Last week we looked at deferred compensation as a way to induce employees to refrain from competing with former employers. Click here if you missed that post. You may have another option that may ensure employee staying power — and maybe also non-competition. It’s known as a forgivable loan. What is it, how does it work and is it something that might make sense for you? The EmpLAWyerologist will look into these questions –after the jump…First things first: What’s a forgivable loan? Essentially it’s a loan offered to an employee, that can be forgiven — if the employee meets the terms. As many of my faithful readers know, the devil is in the details. What are the terms? Typically, the terms will include a certain amount of time the employee must stay with the company. For example, you hire Wanda Worker and you want her to stay with you at least 5 years. You give her a forgivable loan of $50,000. For each year that Wanda stays (up to five years) $10,000 of that loan is forgivable. So, if Wanda leaves after 1 year, she must pay back $40,000 of the $50,000 plus interest. If she leaves after 2 years, s/he owes $30,000 plus interest, after 3 years s/he owes $20,000 plus interest–and so forth. If Wanda stays for 5 or more years she owes nothing. Wanda gets a tax-deferred lump sum up front as payment for future services, to use in whatever way she chooses.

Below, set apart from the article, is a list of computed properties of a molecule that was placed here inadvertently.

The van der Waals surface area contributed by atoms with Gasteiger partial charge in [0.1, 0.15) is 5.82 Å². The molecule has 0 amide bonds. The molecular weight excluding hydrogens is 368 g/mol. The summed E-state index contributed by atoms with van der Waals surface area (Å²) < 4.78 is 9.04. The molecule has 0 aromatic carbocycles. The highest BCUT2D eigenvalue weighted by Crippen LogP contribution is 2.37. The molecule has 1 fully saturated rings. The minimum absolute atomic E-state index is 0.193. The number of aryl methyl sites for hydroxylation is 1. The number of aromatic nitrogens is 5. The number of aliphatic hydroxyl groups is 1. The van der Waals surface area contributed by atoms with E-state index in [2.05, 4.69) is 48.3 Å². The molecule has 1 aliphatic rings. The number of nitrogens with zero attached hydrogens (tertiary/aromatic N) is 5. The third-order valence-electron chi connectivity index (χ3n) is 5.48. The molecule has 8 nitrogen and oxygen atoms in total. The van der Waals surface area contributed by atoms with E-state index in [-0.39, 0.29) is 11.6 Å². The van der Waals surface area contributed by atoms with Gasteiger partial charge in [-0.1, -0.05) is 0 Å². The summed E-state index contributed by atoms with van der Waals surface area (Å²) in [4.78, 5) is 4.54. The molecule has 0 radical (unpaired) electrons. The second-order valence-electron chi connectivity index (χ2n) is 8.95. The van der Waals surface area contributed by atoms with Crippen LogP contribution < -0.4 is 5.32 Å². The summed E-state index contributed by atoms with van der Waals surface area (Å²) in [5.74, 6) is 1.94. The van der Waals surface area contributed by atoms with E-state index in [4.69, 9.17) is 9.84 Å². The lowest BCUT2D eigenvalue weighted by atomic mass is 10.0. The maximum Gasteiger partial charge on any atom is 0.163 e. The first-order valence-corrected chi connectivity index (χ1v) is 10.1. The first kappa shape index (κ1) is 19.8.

The loan amount, while taxable as income to the employee, is taxable over the life of the loan. So, with a $50,000 five-year loan $10,000 will be taxable as income to Wanda each year. It is taxable only as it is repaid or forgiven over time. Per the IRS, and applicable case-law, a forgivable loan is not compensation for tax purposes, as long as the loan represents a true debt agreement, as opposed to compensation, which is taxable when it is paid. To ensure that the loan is not deemed taxable compensation by the IRS or its state counterpart you must provide proper documentation in the form of a promissory note or some type of legally binding agreement between your company and the employee. The note/agreement must include a forgiveness/repayment schedule, clear terms for forgiveness, repayment, default, and interest charges based on market rates. The note/agreement should not include any language referring to the loan as a bonus, award or compensation.